Thirty seven percent of the Latino electorate in Florida is still undecided about whom they will vote for in this November’s governor’s race, says a new poll released today by NCLR and the NCLR Action Fund (NCLRAF). Latino Decisions conducted the survey between Sept. 26-Oct. 3, 2014.
According to the poll, almost 40 percent of registered Latino voters in Florida say they plan to vote for former governor, Charlie Crist (D), while 23 percent they would vote for the incumbent, Gov. Rick Scott (R).
The Latino vote is a crucial one in Florida where it comprises 18 percent of the state’s entire electorate. Latinos in the Sunshine State are also energized to vote this year, according to the poll’s findings. In fact, 73 percent of those polled said they were certain they would make it to the voting booth next month.
“While undecided in the state’s top ticket contest, Latino voters are certainly energized to turn out and vote this November,” said Loren McArthur, Deputy Director of Civic Engagement for NCLR. “This provides a great opportunity for campaigns to reach out to Latinos and engage with them on the issues they feel are most critical to the community—which according to respondents of the poll were the economy, immigration and health care.”
Indeed, as the poll shows, there is much at stake for the Latino community and they are ready to make their voice heard. Overall, the economy, health care, and immigration are the top priorities for Latino voters.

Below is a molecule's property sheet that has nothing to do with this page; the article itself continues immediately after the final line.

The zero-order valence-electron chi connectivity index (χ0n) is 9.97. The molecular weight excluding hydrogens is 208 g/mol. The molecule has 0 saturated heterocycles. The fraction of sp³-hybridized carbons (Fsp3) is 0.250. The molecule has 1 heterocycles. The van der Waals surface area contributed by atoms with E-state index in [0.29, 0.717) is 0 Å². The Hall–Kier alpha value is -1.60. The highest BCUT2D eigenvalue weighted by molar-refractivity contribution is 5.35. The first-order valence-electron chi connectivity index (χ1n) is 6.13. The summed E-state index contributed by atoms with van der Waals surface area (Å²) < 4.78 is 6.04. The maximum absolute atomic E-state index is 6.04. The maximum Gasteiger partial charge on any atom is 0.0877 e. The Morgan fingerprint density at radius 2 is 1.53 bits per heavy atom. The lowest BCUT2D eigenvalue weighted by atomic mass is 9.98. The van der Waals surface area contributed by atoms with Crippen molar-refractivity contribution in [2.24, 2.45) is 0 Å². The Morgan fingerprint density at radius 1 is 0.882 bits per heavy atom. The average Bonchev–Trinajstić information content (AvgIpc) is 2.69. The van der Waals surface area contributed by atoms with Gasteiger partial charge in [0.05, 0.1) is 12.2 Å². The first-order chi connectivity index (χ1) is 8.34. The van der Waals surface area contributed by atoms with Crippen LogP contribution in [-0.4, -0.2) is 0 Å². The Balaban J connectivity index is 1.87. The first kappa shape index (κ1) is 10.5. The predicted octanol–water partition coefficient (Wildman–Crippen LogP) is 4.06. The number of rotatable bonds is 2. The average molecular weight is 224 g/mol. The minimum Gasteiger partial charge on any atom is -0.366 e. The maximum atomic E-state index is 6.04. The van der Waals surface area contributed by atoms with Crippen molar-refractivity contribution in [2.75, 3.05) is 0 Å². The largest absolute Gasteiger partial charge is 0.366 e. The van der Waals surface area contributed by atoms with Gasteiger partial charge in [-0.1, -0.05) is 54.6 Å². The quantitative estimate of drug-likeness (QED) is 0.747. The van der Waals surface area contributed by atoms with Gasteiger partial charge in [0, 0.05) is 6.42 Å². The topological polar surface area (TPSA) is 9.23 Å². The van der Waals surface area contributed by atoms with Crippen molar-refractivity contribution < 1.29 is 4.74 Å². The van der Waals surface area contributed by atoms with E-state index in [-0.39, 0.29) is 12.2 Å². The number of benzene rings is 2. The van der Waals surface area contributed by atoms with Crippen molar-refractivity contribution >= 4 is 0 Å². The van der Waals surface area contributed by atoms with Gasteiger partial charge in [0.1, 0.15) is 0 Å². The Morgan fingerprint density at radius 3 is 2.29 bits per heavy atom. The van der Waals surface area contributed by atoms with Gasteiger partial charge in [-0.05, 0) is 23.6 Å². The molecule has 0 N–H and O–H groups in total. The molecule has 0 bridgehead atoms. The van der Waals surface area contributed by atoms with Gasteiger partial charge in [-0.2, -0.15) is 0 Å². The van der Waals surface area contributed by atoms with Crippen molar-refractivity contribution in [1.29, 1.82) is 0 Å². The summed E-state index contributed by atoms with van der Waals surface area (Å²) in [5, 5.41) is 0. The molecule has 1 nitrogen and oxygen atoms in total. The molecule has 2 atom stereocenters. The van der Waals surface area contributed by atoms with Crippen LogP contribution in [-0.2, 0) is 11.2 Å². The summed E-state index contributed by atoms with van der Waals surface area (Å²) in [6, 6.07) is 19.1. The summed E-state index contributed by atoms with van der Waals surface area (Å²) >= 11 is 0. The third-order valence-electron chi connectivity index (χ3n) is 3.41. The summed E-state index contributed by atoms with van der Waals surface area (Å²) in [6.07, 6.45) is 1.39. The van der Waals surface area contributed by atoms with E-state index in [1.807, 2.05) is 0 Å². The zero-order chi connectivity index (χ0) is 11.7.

Top lines from today’s poll:
- This was the top priority for respondents; 24 percent said it was the most important factor in deciding whom to vote for
- A whopping 64 percent of Latino voters in Florida support increasing the minimum wage
- Ninety-four percent support equal pay for women
- Almost 80 percent of Latino voters say the state should accept federal funding to expand Medicaid
- Sixty-six percent said they would be more likely to vote for a candidate who supports expanding the popular health insurance program
- Sixty-nine percent of those polled think the governor should use his executive authority to expand Medicaid if Tallahassee fails to act on its own, including 54 percent of Republican Latinos
- Eighty percent say the inaction on immigration reform makes it more important to vote this year
- Twenty-two percent of Latino voters said immigration was the most important issue this election
“Latino voters’ policy priorities are clear, and it is also evident from what we’ve seen in the poll that Latinos continue to be issue-based voters” said Matthew McClellan, Executive Director of NCLRAF. “It’s up to both candidates to now clarify exactly where they stand on critical issues to Florida’s Hispanic community, like Medicaid expansion and immigration reform—it could make all the difference in some of the state’s most contested races.”